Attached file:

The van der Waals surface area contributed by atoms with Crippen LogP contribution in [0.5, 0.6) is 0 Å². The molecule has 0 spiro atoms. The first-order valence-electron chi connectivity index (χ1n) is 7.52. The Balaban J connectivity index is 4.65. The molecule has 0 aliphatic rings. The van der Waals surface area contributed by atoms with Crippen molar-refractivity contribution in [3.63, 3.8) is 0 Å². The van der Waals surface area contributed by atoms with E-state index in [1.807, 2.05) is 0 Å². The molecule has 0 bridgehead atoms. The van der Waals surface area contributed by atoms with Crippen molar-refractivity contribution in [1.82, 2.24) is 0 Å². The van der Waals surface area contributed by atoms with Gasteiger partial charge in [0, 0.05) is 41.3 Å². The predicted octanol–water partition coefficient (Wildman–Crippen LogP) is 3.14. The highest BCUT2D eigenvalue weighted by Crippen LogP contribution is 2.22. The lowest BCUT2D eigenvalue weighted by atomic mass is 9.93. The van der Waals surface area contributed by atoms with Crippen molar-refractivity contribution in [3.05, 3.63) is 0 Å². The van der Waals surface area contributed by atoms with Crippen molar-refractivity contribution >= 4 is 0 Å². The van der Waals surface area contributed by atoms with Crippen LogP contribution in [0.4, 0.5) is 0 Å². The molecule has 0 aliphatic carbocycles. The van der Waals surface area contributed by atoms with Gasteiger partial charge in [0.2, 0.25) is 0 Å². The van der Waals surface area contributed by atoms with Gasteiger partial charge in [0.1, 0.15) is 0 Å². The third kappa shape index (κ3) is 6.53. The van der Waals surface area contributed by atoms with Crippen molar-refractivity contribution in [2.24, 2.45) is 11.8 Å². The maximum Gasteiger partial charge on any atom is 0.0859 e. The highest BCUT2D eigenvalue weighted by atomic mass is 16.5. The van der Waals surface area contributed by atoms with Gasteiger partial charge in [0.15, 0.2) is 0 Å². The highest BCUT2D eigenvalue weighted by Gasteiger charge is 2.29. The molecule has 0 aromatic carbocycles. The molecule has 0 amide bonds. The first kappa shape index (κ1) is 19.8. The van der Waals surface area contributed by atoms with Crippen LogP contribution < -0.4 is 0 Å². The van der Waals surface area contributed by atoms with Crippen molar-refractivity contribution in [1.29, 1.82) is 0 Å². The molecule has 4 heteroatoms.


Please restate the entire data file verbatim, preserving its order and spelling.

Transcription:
The van der Waals surface area contributed by atoms with Crippen LogP contribution in [0.5, 0.6) is 0 Å². The molecule has 0 spiro atoms. The first-order valence-electron chi connectivity index (χ1n) is 7.52. The Balaban J connectivity index is 4.65. The molecule has 0 aliphatic rings. The van der Waals surface area contributed by atoms with Crippen molar-refractivity contribution in [3.63, 3.8) is 0 Å². The van der Waals surface area contributed by atoms with E-state index in [1.807, 2.05) is 0 Å². The molecule has 0 bridgehead atoms. The van der Waals surface area contributed by atoms with Crippen molar-refractivity contribution in [1.82, 2.24) is 0 Å². The van der Waals surface area contributed by atoms with Gasteiger partial charge in [0, 0.05) is 41.3 Å². The predicted octanol–water partition coefficient (Wildman–Crippen LogP) is 3.14. The highest BCUT2D eigenvalue weighted by Crippen LogP contribution is 2.22. The lowest BCUT2D eigenvalue weighted by atomic mass is 9.93. The van der Waals surface area contributed by atoms with Crippen molar-refractivity contribution in [3.05, 3.63) is 0 Å². The van der Waals surface area contributed by atoms with Crippen molar-refractivity contribution >= 4 is 0 Å². The van der Waals surface area contributed by atoms with Crippen LogP contribution in [0.4, 0.5) is 0 Å². The molecule has 0 aliphatic carbocycles. The van der Waals surface area contributed by atoms with Gasteiger partial charge in [0.2, 0.25) is 0 Å². The van der Waals surface area contributed by atoms with Gasteiger partial charge in [0.1, 0.15) is 0 Å². The third kappa shape index (κ3) is 6.53. The van der Waals surface area contributed by atoms with Crippen molar-refractivity contribution in [2.24, 2.45) is 11.8 Å². The maximum Gasteiger partial charge on any atom is 0.0859 e. The highest BCUT2D eigenvalue weighted by atomic mass is 16.5. The van der Waals surface area contributed by atoms with Gasteiger partial charge in [0.15, 0.2) is 0 Å². The highest BCUT2D eigenvalue weighted by Gasteiger charge is 2.29. The molecule has 0 aromatic carbocycles. The molecule has 0 amide bonds. The first kappa shape index (κ1) is 19.8. The van der Waals surface area contributed by atoms with Crippen LogP contribution < -0.4 is 0 Å². The van der Waals surface area contributed by atoms with Crippen molar-refractivity contribution in [1.29, 1.82) is 0 Å². The molecule has 4 heteroatoms.